In this section we would like to provide you with more information about some common neck and back conditions.
The vertebrae that form the spine in your back are cushioned by small discs. These discs are round and flat, with a tough, outer layer, called the annulus fibrosis which surrounds a jelly-like material, called the nucleus. Located between each of your vertebra in the spinal column, these discs act as shock absorbers for the spinal bones. Thick ligaments attached to the vertebrae hold the pulpy disc material in place.
A herniated disc (commonly called a slipped or ruptured disc) is a fragment of the disc nucleus that is pushed into the spinal canal through a tear or rupture of the annulus fibrosis, or covering of the disc. Due to this displacement, the disc presses on spinal nerves, often producing pain, which may be severe. Herniated discs are more common in the lower back (lumbar spine), but also occur in the neck (cervical spine). The area in which you experience pain depends on what part of the spine is affected.
Back pain is one of the most common health complaints, second only to headache. Although it can affect any area of the spine, back pain most often occurs in the lower back (lumbar region). Back pain can be acute – that is to say, sudden and generally apparent for a few weeks or chronic – pain lasting for more than 3 months. With regards to chronic pain, the condition may get progressively worse, although the pain is usually not as intense as the pain associated with an acute episode. The development of back pain can be attributed to injuries such as a sprain/strain. Bone disease (e.g., osteoporosis), metastatic cancer, and degenerative spine disorders can cause back stiffness and pain as well. Conditions associated with back pain include may include spondylosis, scoliosis, spinal stenosis, vertebral compression fractures, degenerative disc disease and herniated discs. Surgery is often unnecessary for the treatment of back pain; however, minimally-invasive or open surgery may be an alternative to conservative, non-surgical treatment.
Neck pain can be attributed to a myriad of causes, e.g., abnormalities in the bone or joints, trauma and sprains/strains, poor posture, herniated discs, infections, vertebral compression fractures, arthritic disorders and tumors. Chronic neck pain (3 or more months), along with numbness or tingling in the upper extremities/appendages, suggests degenerative onset in the spine, while cervical spondylosis refers more to cumulative wear and tear of the joints. Both chronic pain and cervical spondylosis are reported more often in persons over the age of 40 but most certainly can occur in younger adults. Symptoms of neck pain can range from pain, headache and stiffness – comprising the most common of symptoms.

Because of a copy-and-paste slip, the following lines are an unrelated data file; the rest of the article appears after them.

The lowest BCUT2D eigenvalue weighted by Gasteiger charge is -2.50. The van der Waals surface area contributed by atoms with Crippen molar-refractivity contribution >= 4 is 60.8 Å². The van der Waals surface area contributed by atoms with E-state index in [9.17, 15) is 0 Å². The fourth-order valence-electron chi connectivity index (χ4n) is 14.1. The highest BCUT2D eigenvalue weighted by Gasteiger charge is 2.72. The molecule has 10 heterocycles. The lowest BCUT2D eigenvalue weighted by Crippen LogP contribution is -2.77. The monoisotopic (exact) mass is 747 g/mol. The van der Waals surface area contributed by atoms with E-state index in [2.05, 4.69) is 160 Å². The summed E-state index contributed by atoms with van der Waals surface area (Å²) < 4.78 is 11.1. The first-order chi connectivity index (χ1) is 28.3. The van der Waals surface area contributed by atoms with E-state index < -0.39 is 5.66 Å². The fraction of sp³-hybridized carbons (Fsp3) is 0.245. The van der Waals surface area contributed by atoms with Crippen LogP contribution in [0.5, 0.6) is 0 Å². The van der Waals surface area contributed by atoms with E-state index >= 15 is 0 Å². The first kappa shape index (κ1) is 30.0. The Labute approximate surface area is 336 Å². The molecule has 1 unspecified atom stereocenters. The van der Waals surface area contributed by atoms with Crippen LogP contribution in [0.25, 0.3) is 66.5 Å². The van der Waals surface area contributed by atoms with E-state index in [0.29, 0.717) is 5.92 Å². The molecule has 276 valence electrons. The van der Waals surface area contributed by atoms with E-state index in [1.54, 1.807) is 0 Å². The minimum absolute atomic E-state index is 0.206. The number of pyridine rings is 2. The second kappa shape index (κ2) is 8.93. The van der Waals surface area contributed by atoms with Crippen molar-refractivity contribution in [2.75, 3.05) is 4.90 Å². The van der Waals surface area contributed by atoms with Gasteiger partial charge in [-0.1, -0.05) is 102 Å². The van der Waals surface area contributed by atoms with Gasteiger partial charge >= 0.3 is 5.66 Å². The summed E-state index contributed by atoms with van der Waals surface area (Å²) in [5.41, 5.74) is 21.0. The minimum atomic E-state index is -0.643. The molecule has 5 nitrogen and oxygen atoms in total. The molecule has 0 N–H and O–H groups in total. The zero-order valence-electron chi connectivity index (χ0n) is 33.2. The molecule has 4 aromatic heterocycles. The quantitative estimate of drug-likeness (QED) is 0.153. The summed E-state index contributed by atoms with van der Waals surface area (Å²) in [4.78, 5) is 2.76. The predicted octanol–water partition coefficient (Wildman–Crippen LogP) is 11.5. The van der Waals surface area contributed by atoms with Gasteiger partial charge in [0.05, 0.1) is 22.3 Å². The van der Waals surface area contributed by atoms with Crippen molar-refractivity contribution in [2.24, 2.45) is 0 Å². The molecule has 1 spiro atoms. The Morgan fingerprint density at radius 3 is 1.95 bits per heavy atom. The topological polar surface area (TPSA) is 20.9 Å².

As for the treatment of neck pain and back pain, symptoms can most often be remedied by conservative means, such as anti-inflammatory medication, muscle relaxants, cold/heat therapy, braces or physical therapy. Treatment often includes the use of anti-inflammatory medication (such as Aleve or Motrin) and/or acetaminophen (Tylenol). Depending on the source of pain, drugs like muscle relaxers and even antidepressants might be helpful. Pain also may be treated with a local application of moist heat or ice. Epidural steriod injections or nerve blocks may also be helpful. For both neck and shoulder pain, movement exercises may help. For cases in which nerve roots or the spinal cord are involved, surgical procedures may be necessary. As with back pain, minimally-invasive surgery may be considered as an alternative to ineffective conservative treatments.
Degenerative Disc Disease
Contrary to its name, degenerative disc disease is not a disease. Instead, the term is used to best describe the aging and accumulated wear and tear of spinal discs, ligaments, joints and bones. Degenerative disc disease can occur anywhere along the spinal column but most often affects the lower back. Due to the biological makeup of discs, they cannot repair themselves once having been exposed to trauma and deterioration. Degenerative disc disease causes discs to dry out, lose height and become stiff. Furthermore, disc height loss can induce nerve impingement (numbness, tingling or weakness in the extremities), inflammation and pain – the leading symptoms of degenerative disc disease. Treatment correlates to the level of pain incurred from degenerative disc disease – bed rest or restricted activity best suits mild pain; anti-inflammatories, steroidal injections and/or physical therapy is most often prescribed for short-term moderate pain. Surgery, including fusion, artificial disc replacement, and discectomy and laminectomy, may be required to treat severe, debilitating pain and dimished size of the foramina of the opening in the bone where the spinal nerves exit the spinal canal.
Spinal stenosis is caused by a gradual narrowing of the spinal canal. Spinal stenosis usually occurs as a person ages and the discs, joints and ligaments begin to degenerate. At the same time, the bones and ligaments of the spine grow larger due to arthritis or long-term inflammation. Other causes may include osteoarthritis, spondylolisthesis, tumors, spine trauma or congenital conditions. Individuals with spinal stenosis may experience numerous symptoms in both the cervical and lumbar regions. Cervical stenosis may cause neck pain, pain/weakness/numbness in the upper extremities, impaired motor function, bowel and/or bladder changes, and altered gait or balance. Lumber stenosis can encompass lower back pain, pain/weakness/numbness in the legs or buttocks, difficulty walking or standing for extended periods, foot disorders and neurogenic claudication (painful cramping or weakness in the legs originating from a problem with a nerve). The treatment for spinal stenosis may include medication, physical therapy, steroid injections or surgery for decompression of the nerves and spinal cord.